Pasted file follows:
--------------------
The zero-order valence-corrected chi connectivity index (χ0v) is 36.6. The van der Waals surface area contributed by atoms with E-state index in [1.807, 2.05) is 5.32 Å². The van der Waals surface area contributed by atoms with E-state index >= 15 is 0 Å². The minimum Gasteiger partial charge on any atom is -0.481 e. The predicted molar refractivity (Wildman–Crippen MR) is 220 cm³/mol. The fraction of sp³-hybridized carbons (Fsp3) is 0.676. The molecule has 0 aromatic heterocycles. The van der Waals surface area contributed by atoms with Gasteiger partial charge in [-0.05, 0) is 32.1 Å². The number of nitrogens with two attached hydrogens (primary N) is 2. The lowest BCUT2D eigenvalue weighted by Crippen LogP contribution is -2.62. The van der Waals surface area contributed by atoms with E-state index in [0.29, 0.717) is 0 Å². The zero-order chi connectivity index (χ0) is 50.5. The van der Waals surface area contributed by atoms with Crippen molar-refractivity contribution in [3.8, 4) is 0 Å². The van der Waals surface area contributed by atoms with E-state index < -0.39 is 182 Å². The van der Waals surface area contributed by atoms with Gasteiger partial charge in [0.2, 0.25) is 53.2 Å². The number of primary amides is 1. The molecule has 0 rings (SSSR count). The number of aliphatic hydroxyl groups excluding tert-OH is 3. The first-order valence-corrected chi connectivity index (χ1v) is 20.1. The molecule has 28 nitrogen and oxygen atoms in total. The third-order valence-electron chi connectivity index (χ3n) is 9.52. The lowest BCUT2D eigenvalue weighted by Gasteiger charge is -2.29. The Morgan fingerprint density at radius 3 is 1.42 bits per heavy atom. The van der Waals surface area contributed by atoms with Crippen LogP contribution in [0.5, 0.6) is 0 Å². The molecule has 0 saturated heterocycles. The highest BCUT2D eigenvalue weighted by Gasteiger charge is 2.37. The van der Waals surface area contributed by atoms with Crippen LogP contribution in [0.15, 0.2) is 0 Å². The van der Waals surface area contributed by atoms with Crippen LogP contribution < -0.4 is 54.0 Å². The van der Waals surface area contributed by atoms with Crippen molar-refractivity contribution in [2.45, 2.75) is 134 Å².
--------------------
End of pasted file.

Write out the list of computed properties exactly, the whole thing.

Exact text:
The zero-order valence-corrected chi connectivity index (χ0v) is 36.6. The van der Waals surface area contributed by atoms with E-state index in [1.807, 2.05) is 5.32 Å². The van der Waals surface area contributed by atoms with E-state index >= 15 is 0 Å². The minimum Gasteiger partial charge on any atom is -0.481 e. The predicted molar refractivity (Wildman–Crippen MR) is 220 cm³/mol. The fraction of sp³-hybridized carbons (Fsp3) is 0.676. The molecule has 0 aromatic heterocycles. The van der Waals surface area contributed by atoms with Gasteiger partial charge in [-0.05, 0) is 32.1 Å². The number of nitrogens with two attached hydrogens (primary N) is 2. The lowest BCUT2D eigenvalue weighted by Crippen LogP contribution is -2.62. The van der Waals surface area contributed by atoms with E-state index in [0.29, 0.717) is 0 Å². The zero-order chi connectivity index (χ0) is 50.5. The van der Waals surface area contributed by atoms with Crippen molar-refractivity contribution in [3.8, 4) is 0 Å². The van der Waals surface area contributed by atoms with E-state index < -0.39 is 182 Å². The van der Waals surface area contributed by atoms with Gasteiger partial charge in [0.2, 0.25) is 53.2 Å². The number of primary amides is 1. The molecule has 0 rings (SSSR count). The number of aliphatic hydroxyl groups excluding tert-OH is 3. The first-order valence-corrected chi connectivity index (χ1v) is 20.1. The molecule has 28 nitrogen and oxygen atoms in total. The third-order valence-electron chi connectivity index (χ3n) is 9.52. The lowest BCUT2D eigenvalue weighted by Gasteiger charge is -2.29. The Morgan fingerprint density at radius 3 is 1.42 bits per heavy atom. The van der Waals surface area contributed by atoms with Crippen LogP contribution in [0.5, 0.6) is 0 Å². The molecule has 0 saturated heterocycles. The highest BCUT2D eigenvalue weighted by Gasteiger charge is 2.37. The van der Waals surface area contributed by atoms with Crippen LogP contribution in [0.15, 0.2) is 0 Å². The van der Waals surface area contributed by atoms with Crippen LogP contribution < -0.4 is 54.0 Å². The van der Waals surface area contributed by atoms with Crippen molar-refractivity contribution in [2.45, 2.75) is 134 Å².